Dear Mr. Unavailable …

I have to break up with you. I’m sorry, I know this comes as shock, but I just can’t do it anymore. I love you, and I have loved you since I first started dating in my teen years. Actually, I think I’ve loved you since I was about seven and I chased you around on the playground.

I always thought I could fix you, Mr. Unavailable. That if I were patient enough, loving enough, kind enough, smart enough, enough enough, you would suddenly and magically transform into someone that wanted to go all in with me.

You have misled me too many times and frankly, I’m tired of your crap.

I finally, finally got it — I can’t fix you. God knows I’ve tried. But I’m not the real fixer, He is, and for some reason it’s a lesson I have to live over and over.

It doesn’t matter why you’re unavailable, Mr. Unavailable, because the end result is the same for me. I slip into the comfortable relationship with you because it’s so familiar. I know this dance. Or should I say I know what it’s like to be a wallflower in love, waiting for you to finally pick me.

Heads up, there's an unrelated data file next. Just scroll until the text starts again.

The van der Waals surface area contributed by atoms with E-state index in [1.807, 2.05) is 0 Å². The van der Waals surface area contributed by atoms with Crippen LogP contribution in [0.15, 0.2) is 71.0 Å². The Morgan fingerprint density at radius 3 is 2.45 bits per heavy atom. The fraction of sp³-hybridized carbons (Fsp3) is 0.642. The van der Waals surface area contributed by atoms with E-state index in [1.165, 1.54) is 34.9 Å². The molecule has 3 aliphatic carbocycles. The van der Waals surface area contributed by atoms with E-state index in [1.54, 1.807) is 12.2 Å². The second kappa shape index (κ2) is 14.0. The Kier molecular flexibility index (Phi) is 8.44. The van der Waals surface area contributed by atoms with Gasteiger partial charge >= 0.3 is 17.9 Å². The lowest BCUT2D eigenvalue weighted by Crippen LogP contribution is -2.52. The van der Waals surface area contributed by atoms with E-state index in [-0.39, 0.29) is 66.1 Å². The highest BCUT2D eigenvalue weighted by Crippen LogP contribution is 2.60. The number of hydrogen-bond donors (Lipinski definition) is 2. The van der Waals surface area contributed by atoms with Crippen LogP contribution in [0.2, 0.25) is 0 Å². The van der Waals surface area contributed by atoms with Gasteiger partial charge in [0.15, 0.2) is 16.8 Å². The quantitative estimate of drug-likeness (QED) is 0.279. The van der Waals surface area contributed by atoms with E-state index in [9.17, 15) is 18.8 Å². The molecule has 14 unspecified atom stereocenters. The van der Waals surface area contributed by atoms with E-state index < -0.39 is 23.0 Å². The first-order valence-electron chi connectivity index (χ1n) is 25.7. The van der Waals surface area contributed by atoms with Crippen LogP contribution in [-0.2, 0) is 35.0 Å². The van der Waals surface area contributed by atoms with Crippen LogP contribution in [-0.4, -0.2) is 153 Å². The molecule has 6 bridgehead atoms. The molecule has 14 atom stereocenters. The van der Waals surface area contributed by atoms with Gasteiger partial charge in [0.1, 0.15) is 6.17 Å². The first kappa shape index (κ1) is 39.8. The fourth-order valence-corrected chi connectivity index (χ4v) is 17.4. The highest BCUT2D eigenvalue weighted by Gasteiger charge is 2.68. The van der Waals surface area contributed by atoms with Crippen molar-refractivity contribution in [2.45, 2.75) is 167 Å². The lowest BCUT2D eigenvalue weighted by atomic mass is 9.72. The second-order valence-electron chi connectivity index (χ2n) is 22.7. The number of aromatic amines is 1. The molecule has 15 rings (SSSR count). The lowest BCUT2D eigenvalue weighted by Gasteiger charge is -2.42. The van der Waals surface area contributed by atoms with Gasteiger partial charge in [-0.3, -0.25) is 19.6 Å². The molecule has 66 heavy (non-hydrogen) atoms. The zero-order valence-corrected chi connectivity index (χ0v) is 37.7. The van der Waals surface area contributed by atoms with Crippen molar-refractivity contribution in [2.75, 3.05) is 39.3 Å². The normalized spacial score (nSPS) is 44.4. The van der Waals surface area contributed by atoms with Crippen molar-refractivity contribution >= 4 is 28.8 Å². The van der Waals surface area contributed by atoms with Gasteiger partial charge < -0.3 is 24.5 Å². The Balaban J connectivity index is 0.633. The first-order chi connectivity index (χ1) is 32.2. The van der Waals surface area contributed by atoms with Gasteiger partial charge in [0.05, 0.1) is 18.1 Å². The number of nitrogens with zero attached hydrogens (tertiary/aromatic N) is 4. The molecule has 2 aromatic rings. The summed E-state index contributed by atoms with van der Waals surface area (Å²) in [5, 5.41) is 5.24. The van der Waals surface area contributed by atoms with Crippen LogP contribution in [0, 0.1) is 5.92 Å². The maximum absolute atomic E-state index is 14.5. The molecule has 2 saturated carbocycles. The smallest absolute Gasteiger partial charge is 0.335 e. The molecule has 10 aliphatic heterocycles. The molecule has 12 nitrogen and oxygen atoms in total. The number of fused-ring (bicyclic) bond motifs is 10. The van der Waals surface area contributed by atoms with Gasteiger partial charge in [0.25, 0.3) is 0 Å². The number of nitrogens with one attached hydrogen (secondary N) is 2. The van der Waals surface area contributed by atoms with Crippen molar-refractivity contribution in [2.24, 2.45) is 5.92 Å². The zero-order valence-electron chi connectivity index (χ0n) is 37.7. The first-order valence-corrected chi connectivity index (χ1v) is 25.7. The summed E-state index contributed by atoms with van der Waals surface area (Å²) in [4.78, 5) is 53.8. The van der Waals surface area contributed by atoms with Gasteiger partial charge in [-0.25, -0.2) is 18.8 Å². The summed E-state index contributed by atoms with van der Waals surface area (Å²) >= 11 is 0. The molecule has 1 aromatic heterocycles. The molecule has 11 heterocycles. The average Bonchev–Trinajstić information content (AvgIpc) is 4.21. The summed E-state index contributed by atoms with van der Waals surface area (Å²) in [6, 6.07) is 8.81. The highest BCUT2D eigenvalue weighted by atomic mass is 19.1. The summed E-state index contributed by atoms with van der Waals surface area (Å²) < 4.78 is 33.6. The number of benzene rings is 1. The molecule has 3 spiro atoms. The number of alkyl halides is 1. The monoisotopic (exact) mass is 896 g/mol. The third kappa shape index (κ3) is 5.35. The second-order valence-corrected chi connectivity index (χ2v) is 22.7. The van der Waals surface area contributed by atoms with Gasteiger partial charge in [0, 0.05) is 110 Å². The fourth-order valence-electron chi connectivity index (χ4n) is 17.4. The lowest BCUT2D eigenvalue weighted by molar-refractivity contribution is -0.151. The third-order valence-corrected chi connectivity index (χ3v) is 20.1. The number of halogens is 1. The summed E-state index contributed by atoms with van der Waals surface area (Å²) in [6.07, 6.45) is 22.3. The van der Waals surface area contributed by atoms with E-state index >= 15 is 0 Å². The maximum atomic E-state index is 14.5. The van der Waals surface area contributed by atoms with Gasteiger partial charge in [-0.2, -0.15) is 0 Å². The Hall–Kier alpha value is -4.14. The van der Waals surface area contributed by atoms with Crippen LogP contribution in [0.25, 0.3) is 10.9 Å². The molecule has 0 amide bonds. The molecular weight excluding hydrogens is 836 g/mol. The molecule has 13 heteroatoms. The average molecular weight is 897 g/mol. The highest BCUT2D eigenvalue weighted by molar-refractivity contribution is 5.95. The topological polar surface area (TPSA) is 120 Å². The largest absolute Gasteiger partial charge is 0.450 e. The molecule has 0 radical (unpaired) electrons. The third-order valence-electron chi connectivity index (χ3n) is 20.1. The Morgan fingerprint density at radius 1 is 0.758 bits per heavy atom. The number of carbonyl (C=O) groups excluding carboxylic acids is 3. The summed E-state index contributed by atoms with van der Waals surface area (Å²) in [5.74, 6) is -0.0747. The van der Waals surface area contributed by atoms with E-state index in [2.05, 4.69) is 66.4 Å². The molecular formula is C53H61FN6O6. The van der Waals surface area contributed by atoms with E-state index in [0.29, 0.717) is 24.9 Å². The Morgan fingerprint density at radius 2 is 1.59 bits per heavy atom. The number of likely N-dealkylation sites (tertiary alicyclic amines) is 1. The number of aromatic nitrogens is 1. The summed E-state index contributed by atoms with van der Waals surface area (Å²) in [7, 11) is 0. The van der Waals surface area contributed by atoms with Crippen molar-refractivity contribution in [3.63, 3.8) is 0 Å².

I say I want a nice guy, but instead I’ve been picking the challenging ones. The ones that don’t love Jesus, or the ones that say they do but don’t mean it. The workaholics, the underachievers, the closeted gays, the ones that aren’t over their exes, or the ones that only text at midnight after a few drinks — I’m not making excuses for you anymore.

Why am I waiting for you to love me, Mr. Unavailable, when I’ve had a perfect love in front of me this whole time? Jesus loves me, and if I’m good enough for Him, then I’m good enough for me too.

I don’t know what your problem is, but I have finally recognized my part in it. I trusted in myself and my own abilities too much while simultaneously doubting my own value. Isn’t that insane? No wonder I keep pursuing crazy men.

Needless to say, it’s not you, it’s me. I didn’t get divorced just so I could make the same mistakes over and over again. After three months of first dates and an unrequited crush or two, I’m going to stop obsessing.

If you don’t like me, you don’t like me. I can’t make you like me. Jesus likes me, and you know what? That’s enough for me.

Goodbye Forever,
Jenny